Notebook: Mahomes visits game; Texas Tech staff features KU connections
Kansas fans don’t usually find themselves at odds with Patrick Mahomes, but Saturday was a rare exception.
The Kansas City Chiefs’ star quarterback — who played his college ball at Texas Tech, KU’s opponent Saturday — was spotted in the suites near the press box at David Booth Kansas Memorial Stadium, and his wife Brittany posted an Instagram story of Mahomes and daughter Sterling taking in the game a few minutes after kickoff, captioned “Football with Dad.”
Before Mahomes became the face of the NFL, he was a promising young quarterback for the Red Raiders. As a sophomore in 2015, his squad held off a plucky KU team 30-20, and then in 2016 he threw for four touchdowns and exited due to injury before his backup Nic Shimonek tossed four more and Tech won 55-19.
Then, of course, he got selected in the first round by the Chiefs, slid into a starting role his second season, and the rest is history.
He ended up watching a fellow No. 15 quarterback, KU’s freshman walk-on Cole Ballard, for a sizable chunk of Saturday’s game, and saw his alma mater claim a dramatic victory.
Plenty of coaches around the Big 12 Conference have some sort of Kansas connection, but how many can say that they played a role — albeit an unseen, extremely indirect one — in the Jayhawks’ most successful football season of the modern era?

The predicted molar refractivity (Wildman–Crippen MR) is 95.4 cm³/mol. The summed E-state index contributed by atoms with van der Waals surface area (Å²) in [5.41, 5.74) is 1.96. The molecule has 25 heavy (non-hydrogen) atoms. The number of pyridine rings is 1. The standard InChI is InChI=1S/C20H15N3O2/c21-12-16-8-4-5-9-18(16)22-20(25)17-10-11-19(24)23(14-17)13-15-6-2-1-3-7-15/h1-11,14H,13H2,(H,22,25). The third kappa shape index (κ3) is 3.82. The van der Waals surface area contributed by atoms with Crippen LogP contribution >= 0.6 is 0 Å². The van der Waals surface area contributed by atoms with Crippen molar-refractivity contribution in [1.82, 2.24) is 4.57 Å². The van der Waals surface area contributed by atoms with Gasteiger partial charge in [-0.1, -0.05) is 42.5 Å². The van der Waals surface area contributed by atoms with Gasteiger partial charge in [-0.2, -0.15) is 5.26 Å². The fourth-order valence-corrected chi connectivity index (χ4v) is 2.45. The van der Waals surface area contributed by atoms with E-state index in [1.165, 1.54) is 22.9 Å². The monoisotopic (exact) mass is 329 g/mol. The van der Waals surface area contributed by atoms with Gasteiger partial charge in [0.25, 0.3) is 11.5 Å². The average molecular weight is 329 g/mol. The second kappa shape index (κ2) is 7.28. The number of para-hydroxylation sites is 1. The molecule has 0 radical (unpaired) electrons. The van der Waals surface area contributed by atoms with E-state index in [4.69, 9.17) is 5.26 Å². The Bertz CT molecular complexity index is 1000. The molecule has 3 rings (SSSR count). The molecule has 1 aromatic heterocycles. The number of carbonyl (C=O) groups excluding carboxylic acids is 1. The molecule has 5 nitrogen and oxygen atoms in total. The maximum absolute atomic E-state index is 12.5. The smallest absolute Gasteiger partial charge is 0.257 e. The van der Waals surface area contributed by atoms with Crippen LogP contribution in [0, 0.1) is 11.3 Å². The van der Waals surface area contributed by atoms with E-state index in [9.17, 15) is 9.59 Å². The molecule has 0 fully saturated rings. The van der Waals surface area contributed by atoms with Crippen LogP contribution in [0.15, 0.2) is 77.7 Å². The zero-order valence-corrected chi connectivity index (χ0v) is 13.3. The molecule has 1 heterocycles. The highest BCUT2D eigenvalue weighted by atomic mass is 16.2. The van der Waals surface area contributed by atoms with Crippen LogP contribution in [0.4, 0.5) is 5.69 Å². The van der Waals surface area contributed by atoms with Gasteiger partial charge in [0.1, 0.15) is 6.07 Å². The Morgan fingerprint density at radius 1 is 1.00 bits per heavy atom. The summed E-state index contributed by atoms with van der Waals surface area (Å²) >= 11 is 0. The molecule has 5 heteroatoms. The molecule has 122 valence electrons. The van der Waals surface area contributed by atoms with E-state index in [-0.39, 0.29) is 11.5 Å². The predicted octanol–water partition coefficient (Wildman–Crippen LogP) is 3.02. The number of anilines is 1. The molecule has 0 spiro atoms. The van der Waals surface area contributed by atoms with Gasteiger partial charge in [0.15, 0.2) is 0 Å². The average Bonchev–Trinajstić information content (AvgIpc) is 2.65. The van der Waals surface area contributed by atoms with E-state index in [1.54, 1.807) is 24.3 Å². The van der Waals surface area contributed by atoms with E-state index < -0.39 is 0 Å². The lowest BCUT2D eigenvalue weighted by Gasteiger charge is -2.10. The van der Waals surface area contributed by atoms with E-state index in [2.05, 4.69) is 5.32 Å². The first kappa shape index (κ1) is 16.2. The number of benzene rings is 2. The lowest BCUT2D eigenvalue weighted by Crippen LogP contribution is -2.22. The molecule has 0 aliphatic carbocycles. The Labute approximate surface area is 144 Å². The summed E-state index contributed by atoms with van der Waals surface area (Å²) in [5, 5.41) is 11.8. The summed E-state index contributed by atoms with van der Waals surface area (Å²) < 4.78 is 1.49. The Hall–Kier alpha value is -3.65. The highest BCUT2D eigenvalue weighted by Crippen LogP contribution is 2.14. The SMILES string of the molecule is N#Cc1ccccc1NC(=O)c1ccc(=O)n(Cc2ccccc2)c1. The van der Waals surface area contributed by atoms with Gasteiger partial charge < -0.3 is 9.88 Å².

Current Texas Tech coach Joey McGuire came up through the highly competitive coaching ranks of Texas high school football, including a 14-year stint guiding the program at Cedar Hill High School in Dallas County before he made the leap to the college ranks.
That gave him a chance to shape numerous influential college rosters of the 2000s and 2010s, including KU’s Orange Bowl team under Mark Mangino. Kick returner Marcus Herford and eventual NFL wideout Dezmon Briscoe were both part of Todd Reesing’s receiving corps that year and came from Cedar Hill. Mangino also recruited cornerback Greg Brown and linebacker Corwin Hicks from the Longhorns’ program.
That means McGuire has perspective on, as he put it, “the times that they were playing extremely well.”
“Lance coming in, what he’s done in his three years, it’s really impressive,” McGuire said.
Herford was actually recruited to KU by then-linebackers coach Dave Doeren, whose NC State squad McGuire took on in one of his first games at Texas Tech last season. (Doeren’s Wolf Pack won 27-14.)
Other products of McGuire’s Cedar Hill program over the years for KU included wide receiver LaQuvionte Gonzalez (2016, a transfer from Texas A&M) and cornerback Brandon Stewart (2015-2016, a JUCO product), though they didn’t get to play on especially successful teams those years under David Beaty.
McGuire also said he had some familiarity with what KU football was like prior to Leipold’s arrival, when “the previous coaches, they probably never got to a full roster because of the old rules (before the transfer portal),” in part because of the presence of Kenny Perry on his staff.
Perry was Stewart’s position coach as the co-defensive coordinator and cornerbacks coach for Beaty those first two seasons, then moved to oversee special teams in the latter two.